Luvit

Luvit's boat improvements

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I pulled the transom cap off today as per Lance’s advice. I have scraped out the sealer and stuff it looks pretty good. I’ll replace the capping and fill everything with Sikafex 291. Please login or register to see this attachment.

After spending the full day on the other half of the transom. l can now see the soda blasting has etch all the fibreglass badly. On the test section it only took 1200 grit wet and dry to smooth it out. Hiwever when they started the pressure was not enough to lift the paint. So they had to up the pressure which has left a lot sanding to get it flat again. Far more than anticipated. 

Anyway got it to this stage.

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Hope to get the trim tab back on and all the holes from the transducer filled with epoxy tomorrow. Then l’ll epoxy some stern saver boards on to mount the transducers covering the repaired holes. 

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That looks great , my boat was fouled and has layering of fouling applied by the previous owner. It looks sh!thouse, so even a matt finish will be a huge improvement.

 

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Hey luvit.

Just a bit of a heads up on sika from personal experience. 

I was fitting out new boats recently as well as my own and I wouldn't go near sika. It fades to that off yellow very quickly and looks old in no time. Then it starts to lift.

Fixtech fix190 proved to be a much better product. It seals better and stays white. It does dry quicker but using the same application as sika it goes on just the same and wet fingers will mould the shape without getting it everywhere. 

All hatches, skin fittings etc as well as my fuel cell lid are all sealed with fix190. Still looks like new after nearly 2 years, has not lifted and the seal is tight.  

 

Just a heads up as your boat is in such nice condition.

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Thanks Junky, 

Looks like Whitworths carry it. 

l also see that 3M make a 4200 & 5200 sealant that are widely used in the USA.

l can not see where 4200 can be bought here and 5200 is here to but is for a permanent bond. 

I don’t want that. 

Looks like Fux190 is the way to go.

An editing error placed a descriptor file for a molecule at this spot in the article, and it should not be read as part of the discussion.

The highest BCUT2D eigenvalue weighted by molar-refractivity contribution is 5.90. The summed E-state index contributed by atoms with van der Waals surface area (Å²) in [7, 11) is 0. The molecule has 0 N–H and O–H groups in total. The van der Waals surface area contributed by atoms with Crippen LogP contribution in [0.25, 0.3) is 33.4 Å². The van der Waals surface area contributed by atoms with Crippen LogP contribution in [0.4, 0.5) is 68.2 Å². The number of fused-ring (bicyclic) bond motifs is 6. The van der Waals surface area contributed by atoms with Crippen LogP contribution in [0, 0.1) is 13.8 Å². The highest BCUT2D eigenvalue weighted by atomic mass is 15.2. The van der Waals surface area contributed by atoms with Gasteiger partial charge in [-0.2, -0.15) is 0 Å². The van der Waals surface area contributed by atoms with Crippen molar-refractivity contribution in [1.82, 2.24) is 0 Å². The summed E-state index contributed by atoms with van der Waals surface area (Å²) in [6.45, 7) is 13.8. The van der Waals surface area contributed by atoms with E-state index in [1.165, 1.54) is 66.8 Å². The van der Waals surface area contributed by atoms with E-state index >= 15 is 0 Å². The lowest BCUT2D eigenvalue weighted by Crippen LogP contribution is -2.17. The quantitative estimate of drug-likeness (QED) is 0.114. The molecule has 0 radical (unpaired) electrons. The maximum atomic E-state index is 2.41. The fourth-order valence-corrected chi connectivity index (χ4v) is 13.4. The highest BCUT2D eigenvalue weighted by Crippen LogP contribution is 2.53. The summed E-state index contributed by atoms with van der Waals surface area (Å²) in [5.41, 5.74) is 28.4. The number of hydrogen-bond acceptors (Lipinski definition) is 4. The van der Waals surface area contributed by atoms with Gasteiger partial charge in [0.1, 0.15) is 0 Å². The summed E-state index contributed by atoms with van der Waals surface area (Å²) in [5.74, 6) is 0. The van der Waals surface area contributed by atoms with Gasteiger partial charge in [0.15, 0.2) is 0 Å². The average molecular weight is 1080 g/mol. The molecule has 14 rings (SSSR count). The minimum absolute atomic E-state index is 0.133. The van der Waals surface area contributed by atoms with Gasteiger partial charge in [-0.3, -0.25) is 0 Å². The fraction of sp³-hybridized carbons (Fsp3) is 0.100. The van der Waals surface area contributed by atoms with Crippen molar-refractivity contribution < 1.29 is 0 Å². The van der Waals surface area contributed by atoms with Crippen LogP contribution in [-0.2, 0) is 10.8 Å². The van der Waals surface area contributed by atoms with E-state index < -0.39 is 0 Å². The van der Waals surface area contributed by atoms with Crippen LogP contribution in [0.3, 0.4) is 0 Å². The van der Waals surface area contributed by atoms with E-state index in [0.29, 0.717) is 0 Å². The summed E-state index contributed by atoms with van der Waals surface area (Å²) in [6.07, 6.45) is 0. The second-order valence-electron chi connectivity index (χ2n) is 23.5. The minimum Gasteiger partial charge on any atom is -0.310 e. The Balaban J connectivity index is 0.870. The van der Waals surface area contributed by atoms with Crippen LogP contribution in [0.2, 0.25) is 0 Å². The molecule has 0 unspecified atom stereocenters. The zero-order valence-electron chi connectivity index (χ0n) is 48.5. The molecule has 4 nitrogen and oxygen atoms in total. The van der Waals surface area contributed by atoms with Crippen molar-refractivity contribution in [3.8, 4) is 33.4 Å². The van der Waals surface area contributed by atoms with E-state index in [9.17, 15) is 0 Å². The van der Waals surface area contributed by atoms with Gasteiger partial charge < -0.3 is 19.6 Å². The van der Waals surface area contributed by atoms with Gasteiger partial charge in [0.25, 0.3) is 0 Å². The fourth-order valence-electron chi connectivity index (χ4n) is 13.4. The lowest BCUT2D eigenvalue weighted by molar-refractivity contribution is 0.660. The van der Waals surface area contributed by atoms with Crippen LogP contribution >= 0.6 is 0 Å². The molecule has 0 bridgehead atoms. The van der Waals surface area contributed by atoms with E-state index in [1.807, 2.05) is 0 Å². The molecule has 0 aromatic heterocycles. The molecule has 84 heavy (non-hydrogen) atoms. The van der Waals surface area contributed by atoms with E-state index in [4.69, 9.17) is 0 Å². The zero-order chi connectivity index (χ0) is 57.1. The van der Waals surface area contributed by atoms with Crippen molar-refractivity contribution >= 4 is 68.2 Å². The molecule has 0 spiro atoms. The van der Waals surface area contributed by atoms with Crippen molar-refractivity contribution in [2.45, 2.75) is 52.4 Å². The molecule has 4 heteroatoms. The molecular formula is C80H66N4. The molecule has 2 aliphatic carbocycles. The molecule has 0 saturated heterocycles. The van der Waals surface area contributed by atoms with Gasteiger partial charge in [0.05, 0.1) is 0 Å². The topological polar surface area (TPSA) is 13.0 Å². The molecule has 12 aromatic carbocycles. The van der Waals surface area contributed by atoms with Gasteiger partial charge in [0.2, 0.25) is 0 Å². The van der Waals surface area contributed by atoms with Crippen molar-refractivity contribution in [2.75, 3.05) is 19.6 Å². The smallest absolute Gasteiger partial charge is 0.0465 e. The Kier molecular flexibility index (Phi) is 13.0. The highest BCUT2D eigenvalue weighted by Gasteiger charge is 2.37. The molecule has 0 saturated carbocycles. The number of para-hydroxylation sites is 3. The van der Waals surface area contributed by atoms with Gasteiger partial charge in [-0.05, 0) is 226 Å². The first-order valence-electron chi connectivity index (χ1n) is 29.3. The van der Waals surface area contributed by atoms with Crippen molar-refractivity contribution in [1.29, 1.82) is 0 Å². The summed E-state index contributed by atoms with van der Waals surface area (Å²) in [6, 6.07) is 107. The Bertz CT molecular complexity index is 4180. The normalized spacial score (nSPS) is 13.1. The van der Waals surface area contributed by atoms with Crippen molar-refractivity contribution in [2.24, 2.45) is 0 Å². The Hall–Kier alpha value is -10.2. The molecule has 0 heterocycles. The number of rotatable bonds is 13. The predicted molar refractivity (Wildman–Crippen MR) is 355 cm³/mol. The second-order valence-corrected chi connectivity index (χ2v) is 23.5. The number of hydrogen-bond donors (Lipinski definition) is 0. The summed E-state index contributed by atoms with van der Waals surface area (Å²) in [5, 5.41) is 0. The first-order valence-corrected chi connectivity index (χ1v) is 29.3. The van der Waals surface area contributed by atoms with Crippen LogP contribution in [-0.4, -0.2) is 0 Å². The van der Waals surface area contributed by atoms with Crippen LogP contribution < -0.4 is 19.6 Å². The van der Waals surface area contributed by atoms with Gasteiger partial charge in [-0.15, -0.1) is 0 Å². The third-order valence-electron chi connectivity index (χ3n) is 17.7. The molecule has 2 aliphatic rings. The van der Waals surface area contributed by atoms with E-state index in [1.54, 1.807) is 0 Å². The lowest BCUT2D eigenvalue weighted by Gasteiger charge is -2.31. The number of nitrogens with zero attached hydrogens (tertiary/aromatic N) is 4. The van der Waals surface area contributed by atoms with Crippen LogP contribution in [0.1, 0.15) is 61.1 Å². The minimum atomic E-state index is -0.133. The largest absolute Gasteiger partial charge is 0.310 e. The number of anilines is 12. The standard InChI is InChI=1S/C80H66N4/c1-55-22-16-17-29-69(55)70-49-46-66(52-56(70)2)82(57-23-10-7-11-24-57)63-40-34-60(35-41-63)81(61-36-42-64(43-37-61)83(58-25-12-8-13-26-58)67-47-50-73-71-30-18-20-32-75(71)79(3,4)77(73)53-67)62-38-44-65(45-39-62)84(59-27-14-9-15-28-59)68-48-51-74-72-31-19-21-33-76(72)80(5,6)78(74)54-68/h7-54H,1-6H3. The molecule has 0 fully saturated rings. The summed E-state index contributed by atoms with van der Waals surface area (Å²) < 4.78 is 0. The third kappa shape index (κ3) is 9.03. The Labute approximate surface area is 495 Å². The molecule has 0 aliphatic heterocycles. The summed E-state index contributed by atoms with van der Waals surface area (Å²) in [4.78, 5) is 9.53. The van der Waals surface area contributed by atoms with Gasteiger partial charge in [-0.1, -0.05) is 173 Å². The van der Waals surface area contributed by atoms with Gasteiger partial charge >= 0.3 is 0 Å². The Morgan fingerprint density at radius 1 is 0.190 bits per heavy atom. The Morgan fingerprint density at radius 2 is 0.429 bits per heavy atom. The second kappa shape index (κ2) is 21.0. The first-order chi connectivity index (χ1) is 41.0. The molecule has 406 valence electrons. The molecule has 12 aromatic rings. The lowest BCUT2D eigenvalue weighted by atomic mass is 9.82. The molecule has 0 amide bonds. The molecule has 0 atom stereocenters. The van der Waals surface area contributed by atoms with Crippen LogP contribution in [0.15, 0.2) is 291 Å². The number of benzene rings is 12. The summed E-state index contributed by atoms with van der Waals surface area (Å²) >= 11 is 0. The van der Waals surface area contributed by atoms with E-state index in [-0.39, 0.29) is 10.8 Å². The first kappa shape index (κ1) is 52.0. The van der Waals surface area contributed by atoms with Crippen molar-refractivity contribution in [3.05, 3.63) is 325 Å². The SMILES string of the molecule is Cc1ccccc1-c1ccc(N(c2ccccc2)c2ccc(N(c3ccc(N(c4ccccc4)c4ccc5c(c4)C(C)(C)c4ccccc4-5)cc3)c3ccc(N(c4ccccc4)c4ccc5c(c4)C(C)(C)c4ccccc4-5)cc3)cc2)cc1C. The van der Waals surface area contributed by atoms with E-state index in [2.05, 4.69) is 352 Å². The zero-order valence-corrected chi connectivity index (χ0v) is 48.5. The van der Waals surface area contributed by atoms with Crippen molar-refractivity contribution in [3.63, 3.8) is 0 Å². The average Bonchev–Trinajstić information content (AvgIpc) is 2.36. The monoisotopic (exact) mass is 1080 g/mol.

Cheers

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OK, I have cleaned up the transom and epoxied over the timber to seal it before I put sealant and capping back on.

I have investigated the issue of transom rot and after posting on a Grady White forum about rot, no one after 1998 had rot issue since they used the XL Greenwood marine treated ply that they still use to this day. GW provide a lifetime warranty on it not rotting or delaminating. So this puts my mind at rest.

I discovered while investigating this that others with the same model boat and motor had the height at bolt hole higher than mine with no problems and they even think they could have gone higher. I figured it if I lift mine one bolt hole it would make the installation of the capping so much easier and I if it causes no issues I’l Get better economy. 

At over 250kg I didn't want any mishaps. Here is what I did.

Blocked the trailer tyres and lowered the trailer jockey wheel.

Trimmed the motor down so it was resting solidly on the skeg. 

Chocked the cavitation plate to stop sideways movement of the motor.

Positioned a trolley jack under the motor for extra support.

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Loosened the bolts.

Removed the top bolts from the motor bracket holes.

Lifted the front of the trailer by slowly winding the jockey wheel up. Checking all the time as you go.

The transom moves down.

As the motor is not going to move the bottom slotted motor bracket holes with the nut still, (but loose) allow the motor to slide up the transom to the next set of holes.

Once at the correct height the bolts can be pushed back through and secured.

 

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I'm deciding whether to replace the capping with polished stainless steel or just replace with the aluminum cap as before. The first one last 15 years.

The side mouldings are shot and I need new ones or I will do them in metal as well.

I hope to have everything back on the boat after next weekend.

 

 

 

 

 

 

Edited by Luvit

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Not that clever, not my ideas just googled it.

Also possibly not that clever having the soda blasting done. It is turning into one big head ache to get it back to smooth and the amount of time and effort is way beyond expectations based on the sample area they did.

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With the chopping board I had twice the thickness and longer screws because it is softer that the Kingboard that the stern saver material is made from. I never had a problem only that it looked like Swiss cheese after so many moves to get the position right. I noticed the Sika flex I had previously used was not adhering well to the antifoul but, it didn't come off. This has been 2 part epoxy bonded for a permanent fixing to boat. I had to buy 2 plates to cover the existing holes and where the guy soda blasted through the gel coat. I have fulll sealed all this with epoxy to be sure there is no issue down the track. 

I took photos of the transducer position and height before I removed the chopping board mount. So I hope that it should be very close and only require some minor adjustment if any. Find out tomorrow when I take my son Luke out to test it off Mooloolaba  🙂

Edited by Luvit

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